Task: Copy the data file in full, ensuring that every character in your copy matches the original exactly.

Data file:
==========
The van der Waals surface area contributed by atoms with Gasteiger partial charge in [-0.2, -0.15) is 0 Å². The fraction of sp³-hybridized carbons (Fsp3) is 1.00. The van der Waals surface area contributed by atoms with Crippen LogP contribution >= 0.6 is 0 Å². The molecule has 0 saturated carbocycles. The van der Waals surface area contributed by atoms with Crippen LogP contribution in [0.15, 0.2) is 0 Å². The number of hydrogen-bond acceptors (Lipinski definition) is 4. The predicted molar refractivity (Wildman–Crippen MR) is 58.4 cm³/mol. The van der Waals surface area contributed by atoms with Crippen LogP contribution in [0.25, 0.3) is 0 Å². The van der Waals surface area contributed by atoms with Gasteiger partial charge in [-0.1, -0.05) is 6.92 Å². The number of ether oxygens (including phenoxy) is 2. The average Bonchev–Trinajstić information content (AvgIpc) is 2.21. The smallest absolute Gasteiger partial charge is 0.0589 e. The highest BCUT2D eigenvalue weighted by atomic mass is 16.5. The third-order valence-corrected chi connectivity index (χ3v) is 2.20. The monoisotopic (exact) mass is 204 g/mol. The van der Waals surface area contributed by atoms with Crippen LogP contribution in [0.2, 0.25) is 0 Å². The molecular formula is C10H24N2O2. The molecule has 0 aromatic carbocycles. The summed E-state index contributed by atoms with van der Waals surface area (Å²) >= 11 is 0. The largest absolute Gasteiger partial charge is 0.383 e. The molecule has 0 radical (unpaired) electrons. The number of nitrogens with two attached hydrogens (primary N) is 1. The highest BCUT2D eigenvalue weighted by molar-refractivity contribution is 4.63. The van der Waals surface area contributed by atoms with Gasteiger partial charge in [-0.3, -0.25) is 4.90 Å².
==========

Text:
The van der Waals surface area contributed by atoms with Gasteiger partial charge in [-0.2, -0.15) is 0 Å². The fraction of sp³-hybridized carbons (Fsp3) is 1.00. The van der Waals surface area contributed by atoms with Crippen LogP contribution >= 0.6 is 0 Å². The molecule has 0 saturated carbocycles. The van der Waals surface area contributed by atoms with Crippen LogP contribution in [0.15, 0.2) is 0 Å². The number of hydrogen-bond acceptors (Lipinski definition) is 4. The predicted molar refractivity (Wildman–Crippen MR) is 58.4 cm³/mol. The van der Waals surface area contributed by atoms with Crippen LogP contribution in [0.25, 0.3) is 0 Å². The van der Waals surface area contributed by atoms with Gasteiger partial charge in [-0.1, -0.05) is 6.92 Å². The number of ether oxygens (including phenoxy) is 2. The average Bonchev–Trinajstić information content (AvgIpc) is 2.21. The smallest absolute Gasteiger partial charge is 0.0589 e. The highest BCUT2D eigenvalue weighted by atomic mass is 16.5. The third-order valence-corrected chi connectivity index (χ3v) is 2.20. The monoisotopic (exact) mass is 204 g/mol. The van der Waals surface area contributed by atoms with Crippen LogP contribution in [0.2, 0.25) is 0 Å². The molecular formula is C10H24N2O2. The molecule has 0 aromatic carbocycles. The summed E-state index contributed by atoms with van der Waals surface area (Å²) >= 11 is 0. The largest absolute Gasteiger partial charge is 0.383 e. The molecule has 0 radical (unpaired) electrons. The number of nitrogens with two attached hydrogens (primary N) is 1. The highest BCUT2D eigenvalue weighted by molar-refractivity contribution is 4.63. The van der Waals surface area contributed by atoms with Gasteiger partial charge in [-0.3, -0.25) is 4.90 Å².